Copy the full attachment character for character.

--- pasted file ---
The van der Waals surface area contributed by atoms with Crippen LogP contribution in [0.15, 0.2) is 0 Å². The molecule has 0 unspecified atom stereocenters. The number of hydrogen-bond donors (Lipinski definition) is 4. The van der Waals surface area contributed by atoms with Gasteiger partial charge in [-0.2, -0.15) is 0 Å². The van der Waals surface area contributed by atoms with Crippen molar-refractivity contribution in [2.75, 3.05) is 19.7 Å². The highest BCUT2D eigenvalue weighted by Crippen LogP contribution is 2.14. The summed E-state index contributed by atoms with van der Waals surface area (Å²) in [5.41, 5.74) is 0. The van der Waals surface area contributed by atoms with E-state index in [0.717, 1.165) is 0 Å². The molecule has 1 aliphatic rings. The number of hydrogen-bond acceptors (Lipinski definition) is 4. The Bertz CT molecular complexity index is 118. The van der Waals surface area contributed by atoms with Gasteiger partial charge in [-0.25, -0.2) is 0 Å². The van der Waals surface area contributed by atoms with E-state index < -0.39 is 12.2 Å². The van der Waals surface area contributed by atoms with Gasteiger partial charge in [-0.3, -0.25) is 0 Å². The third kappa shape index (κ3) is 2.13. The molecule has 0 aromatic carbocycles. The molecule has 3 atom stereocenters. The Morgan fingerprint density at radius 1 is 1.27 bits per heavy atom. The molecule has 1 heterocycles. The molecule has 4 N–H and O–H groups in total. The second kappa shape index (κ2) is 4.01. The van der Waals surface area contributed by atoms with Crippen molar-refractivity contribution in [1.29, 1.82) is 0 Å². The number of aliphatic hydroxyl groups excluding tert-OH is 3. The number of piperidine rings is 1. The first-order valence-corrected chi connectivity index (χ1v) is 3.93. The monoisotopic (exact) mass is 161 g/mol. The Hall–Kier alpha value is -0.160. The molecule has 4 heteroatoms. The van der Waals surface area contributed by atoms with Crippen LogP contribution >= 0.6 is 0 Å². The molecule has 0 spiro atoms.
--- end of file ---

The van der Waals surface area contributed by atoms with Crippen LogP contribution in [0.15, 0.2) is 0 Å². The molecule has 0 unspecified atom stereocenters. The number of hydrogen-bond donors (Lipinski definition) is 4. The van der Waals surface area contributed by atoms with Gasteiger partial charge in [-0.2, -0.15) is 0 Å². The van der Waals surface area contributed by atoms with Crippen molar-refractivity contribution in [2.75, 3.05) is 19.7 Å². The highest BCUT2D eigenvalue weighted by Crippen LogP contribution is 2.14. The summed E-state index contributed by atoms with van der Waals surface area (Å²) in [5.41, 5.74) is 0. The van der Waals surface area contributed by atoms with E-state index in [0.717, 1.165) is 0 Å². The molecule has 1 aliphatic rings. The number of hydrogen-bond acceptors (Lipinski definition) is 4. The Bertz CT molecular complexity index is 118. The van der Waals surface area contributed by atoms with Gasteiger partial charge in [-0.25, -0.2) is 0 Å². The van der Waals surface area contributed by atoms with E-state index < -0.39 is 12.2 Å². The van der Waals surface area contributed by atoms with Gasteiger partial charge in [-0.3, -0.25) is 0 Å². The third kappa shape index (κ3) is 2.13. The molecule has 0 aromatic carbocycles. The molecule has 3 atom stereocenters. The Morgan fingerprint density at radius 1 is 1.27 bits per heavy atom. The molecule has 1 heterocycles. The molecule has 4 N–H and O–H groups in total. The second kappa shape index (κ2) is 4.01. The van der Waals surface area contributed by atoms with Crippen molar-refractivity contribution in [1.29, 1.82) is 0 Å². The number of aliphatic hydroxyl groups excluding tert-OH is 3. The number of piperidine rings is 1. The first-order valence-corrected chi connectivity index (χ1v) is 3.93. The monoisotopic (exact) mass is 161 g/mol. The Hall–Kier alpha value is -0.160. The molecule has 4 heteroatoms. The van der Waals surface area contributed by atoms with Crippen LogP contribution >= 0.6 is 0 Å². The molecule has 0 spiro atoms.